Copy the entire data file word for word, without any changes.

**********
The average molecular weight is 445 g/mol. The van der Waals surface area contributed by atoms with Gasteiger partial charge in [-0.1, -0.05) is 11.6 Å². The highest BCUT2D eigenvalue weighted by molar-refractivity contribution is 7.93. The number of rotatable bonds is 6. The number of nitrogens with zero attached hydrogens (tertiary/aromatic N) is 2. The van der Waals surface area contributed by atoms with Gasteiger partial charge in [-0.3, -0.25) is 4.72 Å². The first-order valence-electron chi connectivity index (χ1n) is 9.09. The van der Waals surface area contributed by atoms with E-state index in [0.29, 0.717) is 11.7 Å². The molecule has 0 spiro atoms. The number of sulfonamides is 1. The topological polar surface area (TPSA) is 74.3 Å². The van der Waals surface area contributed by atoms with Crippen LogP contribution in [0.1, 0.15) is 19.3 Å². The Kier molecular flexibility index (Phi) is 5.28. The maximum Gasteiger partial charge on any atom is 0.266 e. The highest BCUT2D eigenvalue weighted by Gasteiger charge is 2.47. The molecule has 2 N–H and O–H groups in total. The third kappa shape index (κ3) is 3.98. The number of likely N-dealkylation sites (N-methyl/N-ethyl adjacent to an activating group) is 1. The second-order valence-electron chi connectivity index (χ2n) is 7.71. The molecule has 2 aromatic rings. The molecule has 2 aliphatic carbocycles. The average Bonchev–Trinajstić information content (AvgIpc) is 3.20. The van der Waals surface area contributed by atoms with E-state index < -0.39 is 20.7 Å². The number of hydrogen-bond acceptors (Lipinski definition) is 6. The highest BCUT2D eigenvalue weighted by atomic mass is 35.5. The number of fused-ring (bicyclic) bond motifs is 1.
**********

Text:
The average molecular weight is 445 g/mol. The van der Waals surface area contributed by atoms with Gasteiger partial charge in [-0.1, -0.05) is 11.6 Å². The highest BCUT2D eigenvalue weighted by molar-refractivity contribution is 7.93. The number of rotatable bonds is 6. The number of nitrogens with zero attached hydrogens (tertiary/aromatic N) is 2. The van der Waals surface area contributed by atoms with Gasteiger partial charge in [-0.3, -0.25) is 4.72 Å². The first-order valence-electron chi connectivity index (χ1n) is 9.09. The van der Waals surface area contributed by atoms with E-state index in [0.29, 0.717) is 11.7 Å². The molecule has 0 spiro atoms. The number of sulfonamides is 1. The topological polar surface area (TPSA) is 74.3 Å². The van der Waals surface area contributed by atoms with Crippen LogP contribution in [0.1, 0.15) is 19.3 Å². The Kier molecular flexibility index (Phi) is 5.28. The maximum Gasteiger partial charge on any atom is 0.266 e. The highest BCUT2D eigenvalue weighted by Gasteiger charge is 2.47. The molecule has 2 N–H and O–H groups in total. The third kappa shape index (κ3) is 3.98. The number of likely N-dealkylation sites (N-methyl/N-ethyl adjacent to an activating group) is 1. The second-order valence-electron chi connectivity index (χ2n) is 7.71. The molecule has 2 aromatic rings. The molecule has 2 aliphatic carbocycles. The average Bonchev–Trinajstić information content (AvgIpc) is 3.20. The van der Waals surface area contributed by atoms with E-state index < -0.39 is 20.7 Å². The number of hydrogen-bond acceptors (Lipinski definition) is 6. The highest BCUT2D eigenvalue weighted by atomic mass is 35.5. The number of fused-ring (bicyclic) bond motifs is 1.